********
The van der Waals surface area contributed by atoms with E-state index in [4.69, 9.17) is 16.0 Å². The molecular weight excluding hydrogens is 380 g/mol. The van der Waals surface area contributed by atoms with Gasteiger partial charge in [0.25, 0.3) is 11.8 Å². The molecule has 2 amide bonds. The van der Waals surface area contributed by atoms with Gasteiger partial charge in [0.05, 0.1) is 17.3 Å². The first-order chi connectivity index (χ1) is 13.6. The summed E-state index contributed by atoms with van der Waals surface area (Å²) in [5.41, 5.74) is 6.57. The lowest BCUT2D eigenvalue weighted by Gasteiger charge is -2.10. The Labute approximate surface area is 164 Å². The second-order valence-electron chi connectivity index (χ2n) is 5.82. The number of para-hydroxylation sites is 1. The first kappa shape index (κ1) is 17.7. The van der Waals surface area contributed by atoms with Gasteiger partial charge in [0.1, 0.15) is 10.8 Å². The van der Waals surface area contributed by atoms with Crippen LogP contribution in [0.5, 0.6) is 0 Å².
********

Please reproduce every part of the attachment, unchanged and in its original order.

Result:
The van der Waals surface area contributed by atoms with E-state index in [4.69, 9.17) is 16.0 Å². The molecular weight excluding hydrogens is 380 g/mol. The van der Waals surface area contributed by atoms with Gasteiger partial charge in [0.25, 0.3) is 11.8 Å². The molecule has 2 amide bonds. The van der Waals surface area contributed by atoms with Gasteiger partial charge in [0.05, 0.1) is 17.3 Å². The first-order chi connectivity index (χ1) is 13.6. The summed E-state index contributed by atoms with van der Waals surface area (Å²) in [5.41, 5.74) is 6.57. The lowest BCUT2D eigenvalue weighted by Gasteiger charge is -2.10. The Labute approximate surface area is 164 Å². The second-order valence-electron chi connectivity index (χ2n) is 5.82. The number of para-hydroxylation sites is 1. The first kappa shape index (κ1) is 17.7. The van der Waals surface area contributed by atoms with Gasteiger partial charge in [0.1, 0.15) is 10.8 Å². The van der Waals surface area contributed by atoms with Crippen LogP contribution in [0.5, 0.6) is 0 Å².